Once on fire, always running in radio silence and nearly shunted into a wall with 15 laps to go, old man Bobby Unser, 47, won today's frightening Indianapolis 500 by five seconds over Mario Andretti -- or did he?
Andretti's team immediately filed a protest, saying Unser illegally passed four cars on the 150th lap when the field was running under a caution light. The United States Auto Club will hear the protest Monday morning.
Since the last death at Indianapolis in 1973, the 500 has been a relative picnic. Not today. If the 200-mph racers weren't bouncing off the walls today, they were on fire. If they weren't on fire, they were conking out in the oddest places. If cars lost, they protested (Andretti's teammate, Gordon Johncock, and A.J. Foyt joined the protest).
So bizarre were the goings-on that Unser even charged after the race that the pace car, of all things, about got him killed.
"The damned pace car (driven by former Indy raceer Duke Nalon) has got to get off the road," Unser said. "There was about to be the biggest crash you could imagine."
With 15 laps to go, the pace car led the field out of Turn 4 after a yellow-light (caution) period. Unser said the pace car dawdled so that slow cars up front clogged the straightaway ahead. At that point, Unser was the race leader and certain winner if he avoided the travail that had sent drivers Danny Ongais and Rick Mears to the hospital and turned a dozen $150,000 cars into junk.
To get clear of the traffic jam, Unser "took a gamble." He jerked his Penske-Cosworth hard left. What he was ahead then was not pleasant."I thought I was going to hit the pit wall head-on," he said. "One more car, and i'm history."
Instead of hitting anything, Unser passed the Sunday drivers. He also stole a large lead over Johncock, who up to that moment was locked on Unser's tailpipe. Then, with only six of the 200 laps on the 2 1/2-mile oval to go, Johncock's engine broke.
That left Andretti as the only one of 33 starters still in the same lap with Unser, and he was hopeless 14 seconds behind. Only Unser's victory-in-sight coasting made the margin anything less.
His third 500 victory made Unser the oldest winner by five years. Only A.J. Foyt, with four victories, has won more often, and Unser now joins his younger brother Al, Louis - Meyer, Mauri Rose and Johnny Rutherford as three-time winners. Unser averaged 139.084 mph in a race slowed by 11 yellow lights covering 69 laps. Fifteen cars finished, with Vern Schuppan third and rookies Kevin Cogan and Geoff Brabham next.
On a day when Unser didn't so much as see an accident and so would say, "The good Lord meant for me to win," there were two horrifying incidents that even reached out to touch some of the estimated 420,000 spectators here.
The first came on the 59th lap when Mears' car caught on fire during a pit stop. As the methynol fuel burned invisibly, the driver leaped from the car and his crewmen scattered. People in the grandstands 20 feet away scurried away from the heat, too, and speedway firemen smothered the fire in billowing white clouds of extinguisher.
Mear and three crewmen were treated for first- and second-degree burns at Methodist Hospital here. All were listed in good condition except for Derrick J. Walker, whose condition was serious.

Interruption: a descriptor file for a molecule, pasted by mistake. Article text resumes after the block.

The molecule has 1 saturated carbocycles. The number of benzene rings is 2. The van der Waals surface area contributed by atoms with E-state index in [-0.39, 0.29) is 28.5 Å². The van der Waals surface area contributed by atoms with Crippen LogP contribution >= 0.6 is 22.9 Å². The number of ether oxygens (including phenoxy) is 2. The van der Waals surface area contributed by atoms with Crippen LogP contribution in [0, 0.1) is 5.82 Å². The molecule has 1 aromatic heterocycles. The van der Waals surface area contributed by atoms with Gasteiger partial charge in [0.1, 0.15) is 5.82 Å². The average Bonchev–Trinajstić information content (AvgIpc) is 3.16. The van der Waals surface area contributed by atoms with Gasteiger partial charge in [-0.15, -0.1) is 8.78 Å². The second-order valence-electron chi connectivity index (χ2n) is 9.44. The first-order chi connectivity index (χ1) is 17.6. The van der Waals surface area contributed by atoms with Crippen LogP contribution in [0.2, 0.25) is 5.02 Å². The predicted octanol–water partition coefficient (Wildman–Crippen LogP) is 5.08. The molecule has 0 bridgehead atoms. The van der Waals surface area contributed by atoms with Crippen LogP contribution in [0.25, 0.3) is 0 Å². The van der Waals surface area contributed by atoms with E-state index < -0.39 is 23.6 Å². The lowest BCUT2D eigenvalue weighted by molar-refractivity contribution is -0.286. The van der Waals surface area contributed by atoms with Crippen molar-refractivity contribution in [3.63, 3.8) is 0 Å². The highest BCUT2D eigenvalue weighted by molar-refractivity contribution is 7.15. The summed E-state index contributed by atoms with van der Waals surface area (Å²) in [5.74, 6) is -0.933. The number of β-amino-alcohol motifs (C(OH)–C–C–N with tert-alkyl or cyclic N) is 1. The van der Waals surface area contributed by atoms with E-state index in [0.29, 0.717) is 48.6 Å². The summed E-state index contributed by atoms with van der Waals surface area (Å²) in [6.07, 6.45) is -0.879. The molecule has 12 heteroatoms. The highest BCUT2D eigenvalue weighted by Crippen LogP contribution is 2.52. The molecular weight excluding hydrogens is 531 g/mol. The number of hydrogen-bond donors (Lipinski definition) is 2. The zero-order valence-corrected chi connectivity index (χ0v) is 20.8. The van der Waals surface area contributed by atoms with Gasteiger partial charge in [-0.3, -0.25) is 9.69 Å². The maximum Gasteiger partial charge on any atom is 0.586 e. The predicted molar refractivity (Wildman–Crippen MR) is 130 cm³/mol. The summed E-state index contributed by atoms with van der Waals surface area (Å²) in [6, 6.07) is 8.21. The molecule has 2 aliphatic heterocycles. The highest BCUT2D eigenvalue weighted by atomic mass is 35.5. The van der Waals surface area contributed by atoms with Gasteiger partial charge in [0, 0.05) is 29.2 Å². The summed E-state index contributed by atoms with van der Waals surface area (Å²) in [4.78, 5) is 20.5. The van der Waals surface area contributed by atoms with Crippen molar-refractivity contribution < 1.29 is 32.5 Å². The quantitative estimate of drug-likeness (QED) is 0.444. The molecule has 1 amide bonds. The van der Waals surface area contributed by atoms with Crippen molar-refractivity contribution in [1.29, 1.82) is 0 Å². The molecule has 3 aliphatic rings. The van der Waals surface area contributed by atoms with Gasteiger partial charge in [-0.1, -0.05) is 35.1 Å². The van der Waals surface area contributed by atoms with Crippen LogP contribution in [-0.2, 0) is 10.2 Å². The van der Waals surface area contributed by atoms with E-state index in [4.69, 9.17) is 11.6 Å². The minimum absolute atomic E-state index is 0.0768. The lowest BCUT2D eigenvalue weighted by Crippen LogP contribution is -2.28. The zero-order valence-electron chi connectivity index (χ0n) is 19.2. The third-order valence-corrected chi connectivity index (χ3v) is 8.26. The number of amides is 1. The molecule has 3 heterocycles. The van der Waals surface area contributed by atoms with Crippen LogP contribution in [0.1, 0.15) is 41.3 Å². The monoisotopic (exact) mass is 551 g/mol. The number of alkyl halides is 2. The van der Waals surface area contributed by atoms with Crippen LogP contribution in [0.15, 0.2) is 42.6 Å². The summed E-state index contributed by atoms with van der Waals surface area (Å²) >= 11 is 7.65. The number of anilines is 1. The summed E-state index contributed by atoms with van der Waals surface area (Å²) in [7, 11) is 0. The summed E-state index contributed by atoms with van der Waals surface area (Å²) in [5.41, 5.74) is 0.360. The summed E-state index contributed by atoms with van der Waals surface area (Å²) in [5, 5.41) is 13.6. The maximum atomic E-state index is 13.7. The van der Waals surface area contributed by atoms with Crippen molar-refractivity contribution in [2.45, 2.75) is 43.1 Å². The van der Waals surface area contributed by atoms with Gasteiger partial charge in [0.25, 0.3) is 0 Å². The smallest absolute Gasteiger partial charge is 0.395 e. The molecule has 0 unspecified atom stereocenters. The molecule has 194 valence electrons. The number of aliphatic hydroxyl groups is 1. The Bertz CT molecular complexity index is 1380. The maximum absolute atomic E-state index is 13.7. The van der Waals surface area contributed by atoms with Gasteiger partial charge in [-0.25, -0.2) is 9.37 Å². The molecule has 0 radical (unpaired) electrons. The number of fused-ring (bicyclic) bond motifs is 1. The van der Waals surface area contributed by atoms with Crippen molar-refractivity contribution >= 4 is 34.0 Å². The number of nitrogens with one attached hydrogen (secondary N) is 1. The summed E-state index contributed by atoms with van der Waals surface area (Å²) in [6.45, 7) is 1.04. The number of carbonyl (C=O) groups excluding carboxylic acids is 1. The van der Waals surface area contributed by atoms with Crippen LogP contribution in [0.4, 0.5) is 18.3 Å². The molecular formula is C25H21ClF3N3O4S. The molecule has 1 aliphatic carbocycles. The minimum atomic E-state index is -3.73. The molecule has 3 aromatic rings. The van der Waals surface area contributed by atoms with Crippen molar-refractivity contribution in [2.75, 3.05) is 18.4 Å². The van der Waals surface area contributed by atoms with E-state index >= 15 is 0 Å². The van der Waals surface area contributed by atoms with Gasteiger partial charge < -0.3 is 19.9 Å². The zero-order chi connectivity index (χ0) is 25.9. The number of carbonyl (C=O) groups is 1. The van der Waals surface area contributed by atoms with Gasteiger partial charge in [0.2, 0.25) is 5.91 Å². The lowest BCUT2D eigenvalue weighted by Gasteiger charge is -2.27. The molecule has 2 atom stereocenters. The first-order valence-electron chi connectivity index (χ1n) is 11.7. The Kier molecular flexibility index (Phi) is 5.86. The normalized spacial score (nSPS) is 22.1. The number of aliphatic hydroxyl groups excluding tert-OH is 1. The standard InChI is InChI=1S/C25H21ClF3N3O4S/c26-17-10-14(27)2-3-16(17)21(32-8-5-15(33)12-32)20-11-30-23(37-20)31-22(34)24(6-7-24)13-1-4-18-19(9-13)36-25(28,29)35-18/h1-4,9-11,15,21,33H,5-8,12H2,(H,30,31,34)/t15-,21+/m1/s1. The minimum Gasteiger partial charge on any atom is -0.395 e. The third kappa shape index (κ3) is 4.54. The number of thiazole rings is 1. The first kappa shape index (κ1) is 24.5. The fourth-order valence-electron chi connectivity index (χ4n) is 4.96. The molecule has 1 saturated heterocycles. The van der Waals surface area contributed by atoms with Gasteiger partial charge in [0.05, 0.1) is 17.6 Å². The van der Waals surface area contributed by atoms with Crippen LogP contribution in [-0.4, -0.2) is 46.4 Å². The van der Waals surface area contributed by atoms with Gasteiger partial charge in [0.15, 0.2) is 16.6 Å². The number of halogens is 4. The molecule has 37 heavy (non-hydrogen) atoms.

Eight laps later, Ongais, who had led for three laps and was working his way back up after a pit stop, smashed into the wall in Turn 3. His car was ripped apart. It caught on fire. At least two spectators behind the wall seemed injured, but there was no confirmation of that. After surgery, Ongais is listed in "Fair-to-serious" condition at Methodist with a compound fracture of the right leg, a broken left forearm, chest injuries and possible internal injuries. A hospital spokesman said tonight that Ongais "will recover fully but it will be several months for total recovery."
Fire touched Unser, too, but he literally blew it out.
Even as firemen worked frantically around Mears' car, Unser made a pit stop in the space right next door. Both Mears and Unser run for owner Roger Penske. After taking on fuel, Unser pulled away -- and Penske said, "I saw the half-shaft burning." Fuel had been spilled and now was burning.
"I just heard a loud bang." Unser said, "and I felt a lot of heat. Sometimes if you keep going, you'll blow those things out. So I just gave it the gas."
With that fire gone, Unser, the pole-sitter at 200.546 mph and May's best runner here, said he worried only about four other drivers: Johnny Rutherford, Andretti, Johncock and A.J. Foyt.
Rutherford, last year's easy winner, conked out on the 25th lap when a cheap part broke on his fuel pump.
"I started hollering into the radio, 'Rutherford is out,'" Unser said. "And then I thought, 'What the hell am I doing on the radio?'" In four straight races now, Unser's pit-to-driver radio has malfunctioned. He relied on pit boards for instructions.
"I was happy Rutherford was out," Unser said. "It settled down to me, Johnnycock and Andretti. Foyt's engine was strong, but it turned out he wasn't handling well enough to be a factor."
On Lap 160, Unser was shocked.
Andretti passed him going into the first turn on a restart after a yellow.
"I said, 'Where'd he get all that speed? Man, they must have done somethin' to that dude,'" Unser said. "He couldn't catch me all day and here he goes around me. So I just reared up, milked the boost, gritted my teeth and got 'er wide open coming out of the second turn. And i passed him back. It wasn't easy, but at least I could do it."
That was Andretti's last charge, for he soon dropped far back, causing Unser to say into his dead radio, "Where'd Mario go?"
Where Andretti went, shortly after the finish, was to squawk that Unser violated the rule that forbids passing cars under a yellow light. If Unser is penalized a lap by the USAC, Andretti would become the winner and take the estimated $325,000 first prize.